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2014 Draft Prep: Sleepers, 1.0

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Scott White's sleepers | Nando Di Fino's sleepers

Practically as soon as one season ends, the process of looking for value for next season begins. And now next season is almost here, so the time is upon us to put our money -- or at least our auction dollars and draft picks -- where our mouths are.

What follows are my 12 favorite pre-spring sleeper picks, the players whom I expect to deliver the greatest return on my investment of a bid or pick, based on my offseason research. As the spring progresses, some of these players may lose their sleeper appeal, while others who didn't make the cut this time might look like better values a few weeks from now. So this is just version 1.0, with the upgrade to come in the weeks ahead.

Not only will players' value relative to draft position change due to health issues or role changes that could arise, but also because of changes in perception. This list was made in reference to average draft position (ADP) in CBSSports.com leagues, but at this point only a limited number of leagues have drafted, so I'm also relying on the rankings of other industry experts as well as feedback received from our readers, viewers and listeners to get a sense of what the market's expectations are.

These dozen players, then, are the ones I expect to be drafting often, if not early. Of course, early is relative, so while I will have no reservations about spending an early-round pick on Alex Rios or Jose Altuve, I won't need to in order to enjoy the value of Brian Dozier or Steve Cishek. Being sleepers, though, all of them are players I can wait at least an extra round or two to fill a need that I would otherwise need to fill with my next pick.

Along with their current ADP, for each player, I'll explain why I think he is worth targeting at the expense of pursuing a more popular option.

John Jaso, C, Athletics (Roto: N/A, H2H: N/A)

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Jaso's inclusion on this list has as much to do with events impacting his teammates as with what he has actually done on the field. When the A's signaled their intention to let Stephen Vogt and Derek Norris do most of the catching in a platoon, relegating Jaso to designated hitting duties, Jaso's Fantasy value improved. Coming off a concussion as well as a disappointing season in that he did not build on his double-digit homer total from 2012, Jaso is probably not registering on the minds of very many mixed league owners. Particularly in two-catcher leagues, he should, at least as a late- round option. Jaso should collect even more plate appearances than he did when he was part of the Mariners' catcher/DH mix in 2012. That season he was a top 20 Roto catcher, and with just a little more power than last year, he could be again in 2014.

Jose Altuve, 2B, Astros (Roto: Rd. 5, H2H: Rd. 12)

Altuve is still only 23, so there could be time for him to develop the double-digit home run power he showed in the minors. Even if he doesn't, the Astros' fourth-year second baseman can be counted on for enough steals and runs to be in the top five at his position in Roto leagues and the top 10 in Head-to-Head. Altuve's Head-to-Head value is boosted by his low strikeout rate, and that translates into a batting average that is unlikely to be no worse than .270 and could hover around .300 -- a potential boon for Roto owners. If everything comes together -- a .300 average, 10-15 home runs and 40-plus steals -- Altuve would have a breakout season that would elevate him into Jason Kipnis territory in terms of value. Without the breakout, Altuve is still a sleeper as he could be overlooked in favor of more established options like Brandon Phillips and Ben Zobrist.

Brian Dozier, 2B, Twins (Roto: Rd. 13, H2H: Rd. 17)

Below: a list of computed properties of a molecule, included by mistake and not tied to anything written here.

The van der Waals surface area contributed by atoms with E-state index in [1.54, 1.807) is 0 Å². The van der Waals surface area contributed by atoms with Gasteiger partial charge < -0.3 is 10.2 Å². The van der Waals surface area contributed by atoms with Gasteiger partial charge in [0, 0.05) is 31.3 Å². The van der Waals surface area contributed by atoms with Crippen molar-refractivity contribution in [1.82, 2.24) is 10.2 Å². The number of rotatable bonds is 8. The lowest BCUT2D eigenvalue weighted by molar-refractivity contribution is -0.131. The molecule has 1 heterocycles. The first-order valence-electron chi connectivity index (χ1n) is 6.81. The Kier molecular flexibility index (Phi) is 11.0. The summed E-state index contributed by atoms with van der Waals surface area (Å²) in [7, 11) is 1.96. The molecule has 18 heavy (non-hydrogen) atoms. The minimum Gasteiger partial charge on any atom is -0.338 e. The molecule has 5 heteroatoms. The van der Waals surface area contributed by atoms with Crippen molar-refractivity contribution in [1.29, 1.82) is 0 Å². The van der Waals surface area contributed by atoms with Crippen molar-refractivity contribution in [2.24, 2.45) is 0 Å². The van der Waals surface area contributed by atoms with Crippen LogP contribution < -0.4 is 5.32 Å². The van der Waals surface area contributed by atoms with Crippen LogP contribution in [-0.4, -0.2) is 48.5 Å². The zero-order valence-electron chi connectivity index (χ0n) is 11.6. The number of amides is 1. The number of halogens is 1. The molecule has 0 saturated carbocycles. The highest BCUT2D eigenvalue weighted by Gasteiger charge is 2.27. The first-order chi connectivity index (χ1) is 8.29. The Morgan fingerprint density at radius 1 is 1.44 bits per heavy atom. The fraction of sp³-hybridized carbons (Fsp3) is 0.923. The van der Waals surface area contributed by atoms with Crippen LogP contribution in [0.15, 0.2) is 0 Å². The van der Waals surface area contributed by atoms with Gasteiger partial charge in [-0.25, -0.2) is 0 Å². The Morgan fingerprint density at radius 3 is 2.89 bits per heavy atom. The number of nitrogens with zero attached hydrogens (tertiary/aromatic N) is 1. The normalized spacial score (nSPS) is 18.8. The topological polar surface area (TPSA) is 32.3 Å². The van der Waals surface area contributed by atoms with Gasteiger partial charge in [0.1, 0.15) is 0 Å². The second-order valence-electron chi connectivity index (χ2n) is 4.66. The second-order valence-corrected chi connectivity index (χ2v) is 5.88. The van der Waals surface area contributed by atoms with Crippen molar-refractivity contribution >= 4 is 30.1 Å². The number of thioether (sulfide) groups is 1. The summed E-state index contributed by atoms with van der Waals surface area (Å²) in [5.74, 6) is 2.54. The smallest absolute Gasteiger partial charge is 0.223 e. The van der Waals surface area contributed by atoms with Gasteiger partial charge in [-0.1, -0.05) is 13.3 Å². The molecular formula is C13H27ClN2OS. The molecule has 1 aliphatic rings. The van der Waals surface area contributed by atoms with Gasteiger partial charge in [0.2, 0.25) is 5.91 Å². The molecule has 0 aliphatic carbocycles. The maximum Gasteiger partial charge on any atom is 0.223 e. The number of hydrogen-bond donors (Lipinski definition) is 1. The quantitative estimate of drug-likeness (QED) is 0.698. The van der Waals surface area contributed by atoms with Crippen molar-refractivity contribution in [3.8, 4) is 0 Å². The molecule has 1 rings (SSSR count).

Dozier is a less proven and riskier second base alternative than Altuve, and as such, he shouldn't be targeted among the top 10 players at the position. Judging by the early draft results, many owners are letting 15 other second basemen get taken ahead of Dozier, but last season's power spike makes him someone to consider above the likes of Chase Utley and Jed Lowrie. Because Dozier profiled as more of a doubles hitter as a prospect, it may be hard to take his home run surge seriously, but he was an entirely different hitter last year. He was far more patient, averaging 4.17 pitches per plate appearance (versus 3.69 in 2012) and chasing fewer pitches outside the zone. Longer plate appearances correlate with home run power, so it seems like more than a coincidence that Dozier found some home run moxie. He seems like a lock for double-digit steals, so Roto owners in particular should look to Dozier as a mid-round fallback option.

Alex Rios, OF, Rangers (Roto: Rd. 2, H2H: 5)

Rios' miserable 2011 season is still fresh in a lot of our minds, so it's hard to imagine many owners saying, "Yeah, I think I'll draft Alex Rios as my No. 1 outfielder this year." It's not an optimal move, but if you miss out on the very limited number of reliable producers -- the ones without significant injury risk, major inconsistency or possible past benefits from PED use (i.e., Ryan Braun) -- Rios has one of the better recent track records. He has been among the top six outfielders in Fantasy in each of the last two years, and 2009 and 2011 have been the only real clunkers out of his last eight seasons. Rios has also been largely durable over that stretch. With the aggressive Ron Washington at the helm in Texas, Rios can continue the heightened steals pace he set late last season, and he has enough power and run production to keep him among the near-elite.

Jayson Werth, OF, Nationals (Roto: Rd. 4, H2H: Rd. 8)

With a hamstring injury shelving Werth for nearly all of May and some of June last year, it looked like he was about to lose another season due to health woes. Once he returned, though, he did so with a vengeance. Even factoring in a tepid month of April, Werth batted a career-high .318 and put himself on a pace for 30-plus homers and doubles with 100-plus runs and RBI, had he played a full season. Not only did he set that pace even after having a slow start, but his .292 batting average with runners in scoring position makes his run (84) and RBI (82) totals look sustainable. Werth's average will regress somewhat, since he probably won't approach a 31 percent line drive rate again, but he has become a better contact hitter over the last two years. With his wrist and hamstring issues behind him, owners could look forward to a full season of strong power and run production with double-digit steals to boot. He's a sneaky play as someone you can draft as a No. 2 or 3 outfielder but who may produce like a No. 1.